InvenSenseInc (NYSE:INVN)stated that its fourth quarter and fiscal year 2014 results.Net revenue for the fourth fiscal quarter of 2014 was $59.0 million, up from $55.2 million for the fourth fiscal quarter of 2013. Net revenue for the fiscal year 2014 was $252.5 million, up from $208.6 million for the fiscal year 2013.

InvenSenseInc (NYSE:INVN) closed at $19.12, a2.03% increase. Around 1.49 million shares were traded at average trading volume of 2.31 million shares. The company is now valued at around $1.68 Billion.

What INVN Charts Are Signaling for Traders? Find Out Here


Monday, May 26th, 2014 EN No Comments

Kunj Bansal cautious on metal space

Kunj Bansal

CIO ED, Centrum Wealth Mgmt

Expertise : Equity – Fundamental

More about the Expert…


Monday, May 26th, 2014 EN No Comments

Business and professional briefs, May 25, 2014 – Champaign/Urbana News

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New jobs

Delaney named executive director. Molly Delaney has been hired as executive director of the CU Schools Foundation.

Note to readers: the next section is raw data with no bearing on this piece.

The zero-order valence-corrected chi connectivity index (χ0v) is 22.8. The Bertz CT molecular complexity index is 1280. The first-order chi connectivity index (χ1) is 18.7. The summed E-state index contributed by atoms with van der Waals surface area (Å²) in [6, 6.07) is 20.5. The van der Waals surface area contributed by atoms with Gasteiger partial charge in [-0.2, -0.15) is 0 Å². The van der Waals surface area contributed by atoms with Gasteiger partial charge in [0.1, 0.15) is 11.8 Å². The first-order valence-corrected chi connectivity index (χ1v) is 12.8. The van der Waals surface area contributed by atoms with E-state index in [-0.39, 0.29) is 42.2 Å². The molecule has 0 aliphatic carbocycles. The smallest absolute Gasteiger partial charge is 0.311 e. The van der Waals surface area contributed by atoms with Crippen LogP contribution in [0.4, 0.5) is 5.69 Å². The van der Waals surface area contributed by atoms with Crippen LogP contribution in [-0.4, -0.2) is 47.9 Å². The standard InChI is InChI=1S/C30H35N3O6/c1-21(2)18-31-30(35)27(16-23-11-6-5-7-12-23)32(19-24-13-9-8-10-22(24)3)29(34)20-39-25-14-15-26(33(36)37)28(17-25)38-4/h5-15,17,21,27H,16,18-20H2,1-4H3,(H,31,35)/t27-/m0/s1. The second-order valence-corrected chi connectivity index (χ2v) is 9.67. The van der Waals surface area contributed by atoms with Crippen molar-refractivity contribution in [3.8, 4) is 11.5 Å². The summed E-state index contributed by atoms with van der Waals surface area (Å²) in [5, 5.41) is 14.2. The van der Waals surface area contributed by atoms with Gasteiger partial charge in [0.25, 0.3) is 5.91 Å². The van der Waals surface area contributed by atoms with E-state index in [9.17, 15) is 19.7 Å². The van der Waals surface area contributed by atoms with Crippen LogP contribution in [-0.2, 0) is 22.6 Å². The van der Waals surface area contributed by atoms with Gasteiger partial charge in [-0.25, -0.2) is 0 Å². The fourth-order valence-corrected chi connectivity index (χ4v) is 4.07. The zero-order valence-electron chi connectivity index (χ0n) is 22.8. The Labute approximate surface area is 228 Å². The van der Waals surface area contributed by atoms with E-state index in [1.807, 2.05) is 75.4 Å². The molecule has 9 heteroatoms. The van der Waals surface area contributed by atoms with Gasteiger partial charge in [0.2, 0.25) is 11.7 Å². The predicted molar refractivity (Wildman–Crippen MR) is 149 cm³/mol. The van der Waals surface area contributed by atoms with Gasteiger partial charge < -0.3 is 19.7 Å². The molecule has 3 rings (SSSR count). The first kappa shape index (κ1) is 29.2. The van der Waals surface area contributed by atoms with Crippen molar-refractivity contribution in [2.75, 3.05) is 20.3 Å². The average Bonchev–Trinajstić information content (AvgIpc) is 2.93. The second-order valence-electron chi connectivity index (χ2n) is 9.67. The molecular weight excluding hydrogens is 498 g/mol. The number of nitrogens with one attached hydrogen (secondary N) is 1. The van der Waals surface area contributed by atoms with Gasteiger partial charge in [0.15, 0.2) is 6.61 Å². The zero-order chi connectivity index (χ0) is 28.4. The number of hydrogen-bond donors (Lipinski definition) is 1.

She will work to develop and support innovative programs to help make students in Champaign-Urbana schools ready for college or career.

Delaney most recently was director of educational outreach for WILL.

Drane joins Midland States. Ron Drane has joined Midland States Wealth Management as managing director of its Bloomington and Decatur offices.

He previously spent seven years as executive vice president and senior managing director for Busey Wealth Management.

The new wealth management team for Midland States in Bloomington and Decatur will operate from temporary offices until long-term offices are ready for occupancy.

Millage joins Regent Ballroom. Steffanie Millage has joined the Regent Ballroom, Savoy, as office manager and banquet assistant.

She will help brides plan their weddings and guide them through the event.

Millage has two years of reception planning experience and is a professional makeup artist.

Ramshaw Real Estate adds Wolken. Stephanie Wolken of Paxton has joined Ramshaw Real Estate, Champaign, as a leasing agent.

She will correspond with current and future tenants to schedule and perform showings of rental units.

Wolken has eight years of customer service experience in the financial services field.